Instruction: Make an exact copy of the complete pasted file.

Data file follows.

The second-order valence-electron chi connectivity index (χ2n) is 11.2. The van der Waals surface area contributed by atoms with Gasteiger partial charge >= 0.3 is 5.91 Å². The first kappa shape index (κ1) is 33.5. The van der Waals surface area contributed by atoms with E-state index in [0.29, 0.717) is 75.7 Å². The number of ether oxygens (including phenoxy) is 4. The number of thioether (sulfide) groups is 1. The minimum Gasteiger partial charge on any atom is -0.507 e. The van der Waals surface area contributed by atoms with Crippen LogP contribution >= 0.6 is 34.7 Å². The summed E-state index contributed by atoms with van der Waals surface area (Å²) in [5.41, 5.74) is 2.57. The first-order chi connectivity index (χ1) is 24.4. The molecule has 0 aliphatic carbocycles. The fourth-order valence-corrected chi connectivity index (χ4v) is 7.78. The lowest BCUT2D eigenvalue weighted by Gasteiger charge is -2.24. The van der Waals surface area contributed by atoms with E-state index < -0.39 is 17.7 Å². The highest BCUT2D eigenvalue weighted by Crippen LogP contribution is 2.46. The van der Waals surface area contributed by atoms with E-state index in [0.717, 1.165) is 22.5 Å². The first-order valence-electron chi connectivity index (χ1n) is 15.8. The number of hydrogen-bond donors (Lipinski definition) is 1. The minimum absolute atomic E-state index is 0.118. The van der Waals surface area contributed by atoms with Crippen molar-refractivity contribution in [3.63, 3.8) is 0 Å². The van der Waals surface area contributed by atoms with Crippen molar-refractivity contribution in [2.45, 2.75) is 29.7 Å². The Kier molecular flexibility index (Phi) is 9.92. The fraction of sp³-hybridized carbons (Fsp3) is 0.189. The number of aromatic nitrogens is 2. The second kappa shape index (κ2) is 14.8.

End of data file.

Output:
The second-order valence-electron chi connectivity index (χ2n) is 11.2. The van der Waals surface area contributed by atoms with Gasteiger partial charge >= 0.3 is 5.91 Å². The first kappa shape index (κ1) is 33.5. The van der Waals surface area contributed by atoms with E-state index in [0.29, 0.717) is 75.7 Å². The number of ether oxygens (including phenoxy) is 4. The number of thioether (sulfide) groups is 1. The minimum Gasteiger partial charge on any atom is -0.507 e. The van der Waals surface area contributed by atoms with Crippen LogP contribution >= 0.6 is 34.7 Å². The summed E-state index contributed by atoms with van der Waals surface area (Å²) in [5.41, 5.74) is 2.57. The first-order chi connectivity index (χ1) is 24.4. The molecule has 0 aliphatic carbocycles. The fourth-order valence-corrected chi connectivity index (χ4v) is 7.78. The lowest BCUT2D eigenvalue weighted by Gasteiger charge is -2.24. The van der Waals surface area contributed by atoms with E-state index < -0.39 is 17.7 Å². The highest BCUT2D eigenvalue weighted by Crippen LogP contribution is 2.46. The van der Waals surface area contributed by atoms with E-state index in [0.717, 1.165) is 22.5 Å². The first-order valence-electron chi connectivity index (χ1n) is 15.8. The number of hydrogen-bond donors (Lipinski definition) is 1. The minimum absolute atomic E-state index is 0.118. The van der Waals surface area contributed by atoms with Crippen molar-refractivity contribution in [3.63, 3.8) is 0 Å². The van der Waals surface area contributed by atoms with Crippen molar-refractivity contribution in [2.45, 2.75) is 29.7 Å². The Kier molecular flexibility index (Phi) is 9.92. The fraction of sp³-hybridized carbons (Fsp3) is 0.189. The number of aromatic nitrogens is 2. The second kappa shape index (κ2) is 14.8.